Order unmarshalledOrder = unmarshallToOrderFromXml(xmlDocument);
		assertEquals(order.getId(), unmarshalledOrder.getId());
	}

	private Order unmarshallToOrderFromXml(String xmlDocument)
			throws JAXBException {
		JAXBContext context = JAXBContext.newInstance(Order.class);
		Unmarshaller unmarshaller = context.createUnmarshaller();
		StringReader reader = new StringReader(xmlDocument);
		Order unmarshalledOrder = (Order) unmarshaller.unmarshal(reader);
		return unmarshalledOrder;
	}

	private Order createJaxbOrder() throws DatatypeConfigurationException {
		Order order = new ObjectFactory().createOrder();
		order.setDate(DatatypeFactory.newInstance()
				.newXMLGregorianCalendar(2010, 5, 5, 12, 0, 0, 0, 1));
		order.setId(1);

		Item item = new Item();
		item.setName("Effective Java");
		item.setQuantity(2);
		item.setType(ItemType.CD);
		order.getItem().add(item);

		return order;
	}

	public String marshallOrderToXml(Order order) throws JAXBException {
		JAXBContext context = JAXBContext.newInstance(Order.class);
		Marshaller marshaller =context.createMarshaller();
		StringWriter writer = new StringWriter();
		marshaller.marshal(order, writer);

		return writer.toString();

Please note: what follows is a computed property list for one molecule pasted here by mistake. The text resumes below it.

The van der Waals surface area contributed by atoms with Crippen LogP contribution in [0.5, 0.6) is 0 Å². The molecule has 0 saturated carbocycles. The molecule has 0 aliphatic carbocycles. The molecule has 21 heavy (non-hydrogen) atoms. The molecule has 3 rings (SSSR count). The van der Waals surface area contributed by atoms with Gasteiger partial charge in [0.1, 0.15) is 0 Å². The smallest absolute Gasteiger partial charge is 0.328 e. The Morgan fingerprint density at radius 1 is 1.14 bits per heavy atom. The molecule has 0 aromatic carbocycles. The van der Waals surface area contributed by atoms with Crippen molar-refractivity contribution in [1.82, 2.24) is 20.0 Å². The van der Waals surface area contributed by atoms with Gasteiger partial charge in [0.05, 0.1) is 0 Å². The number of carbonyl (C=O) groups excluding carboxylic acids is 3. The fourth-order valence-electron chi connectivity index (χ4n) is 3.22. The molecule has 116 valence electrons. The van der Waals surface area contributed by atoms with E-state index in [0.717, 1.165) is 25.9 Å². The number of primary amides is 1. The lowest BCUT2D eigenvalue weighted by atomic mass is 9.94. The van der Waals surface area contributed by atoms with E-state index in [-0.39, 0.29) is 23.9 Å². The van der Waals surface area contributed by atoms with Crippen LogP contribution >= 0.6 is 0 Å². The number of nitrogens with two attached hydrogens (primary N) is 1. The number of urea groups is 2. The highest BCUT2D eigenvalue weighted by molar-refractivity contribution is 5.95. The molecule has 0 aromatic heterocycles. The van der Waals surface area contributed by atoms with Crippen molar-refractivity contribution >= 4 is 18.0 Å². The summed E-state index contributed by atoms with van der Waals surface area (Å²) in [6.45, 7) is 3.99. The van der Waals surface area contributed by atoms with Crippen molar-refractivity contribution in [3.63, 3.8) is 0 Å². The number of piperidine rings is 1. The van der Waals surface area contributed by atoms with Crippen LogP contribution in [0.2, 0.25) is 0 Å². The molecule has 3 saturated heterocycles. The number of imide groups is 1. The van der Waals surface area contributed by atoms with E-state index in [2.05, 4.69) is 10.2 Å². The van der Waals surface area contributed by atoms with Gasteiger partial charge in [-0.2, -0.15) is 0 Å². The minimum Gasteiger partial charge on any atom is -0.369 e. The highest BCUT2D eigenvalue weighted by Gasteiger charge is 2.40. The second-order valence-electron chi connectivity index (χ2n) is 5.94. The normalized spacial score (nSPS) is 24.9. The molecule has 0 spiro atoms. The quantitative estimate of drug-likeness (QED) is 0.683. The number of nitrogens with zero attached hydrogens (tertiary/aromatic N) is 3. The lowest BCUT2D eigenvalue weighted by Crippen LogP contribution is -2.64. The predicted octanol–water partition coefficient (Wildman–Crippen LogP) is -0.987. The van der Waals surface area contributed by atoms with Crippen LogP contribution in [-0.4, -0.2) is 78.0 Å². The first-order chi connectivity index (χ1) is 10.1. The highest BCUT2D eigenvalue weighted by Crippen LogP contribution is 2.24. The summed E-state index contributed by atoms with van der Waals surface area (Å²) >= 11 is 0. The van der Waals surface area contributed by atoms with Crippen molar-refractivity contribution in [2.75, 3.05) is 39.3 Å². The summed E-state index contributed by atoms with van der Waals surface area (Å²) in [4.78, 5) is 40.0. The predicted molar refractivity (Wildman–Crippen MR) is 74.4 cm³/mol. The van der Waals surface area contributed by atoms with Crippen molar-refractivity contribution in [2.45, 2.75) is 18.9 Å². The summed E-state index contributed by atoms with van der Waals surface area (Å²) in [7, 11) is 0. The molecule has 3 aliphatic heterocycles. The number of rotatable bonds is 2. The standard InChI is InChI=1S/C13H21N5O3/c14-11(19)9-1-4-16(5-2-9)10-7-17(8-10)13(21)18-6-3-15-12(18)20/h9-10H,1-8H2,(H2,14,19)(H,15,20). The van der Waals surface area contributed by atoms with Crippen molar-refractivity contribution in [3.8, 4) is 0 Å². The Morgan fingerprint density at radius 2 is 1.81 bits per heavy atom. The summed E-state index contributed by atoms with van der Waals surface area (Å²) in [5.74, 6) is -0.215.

}
}

For simplicity, I send an StringWriter to the JAXB marshaller and an StringReader to the JAXB unmarshaller. It’s just to replace the reader and writer if you want to work against the file system.

Summary

To generate a basic version of the schema and then incrementally improve that schema works really well. It exists several frameworks and tools that can generate the schema. I have only evaluated Trang, but it does the job well and it’s an open source project that’s very easy to use. Also, to generate the JAXB classes from an XSD schema ensures that you’re 100% language neutral. JAXB is just one of many frameworks that can parse XML. It’s the Java standard parsing framework and some of its benefits are that it provides type safety and abstracts away the XML parsing behind a Java API.

To generate JAXB classes from an XSD schema is also an excellent start for writing contract-first web services with frameworks like Spring WS and CXF. These frameworks can be configured to use JAXB for the parsing. I will write more about Spring WS in a later article.

The code used in this article was developed in my work time at Redpill Linpro. It can be downloaded from here.


Redpill Linpro is the leading provider of Professional Open Source services and products in the Nordic region.

Written by Espen

February 26, 2010 at 12:36

Posted in Web Services

Tagged with , , ,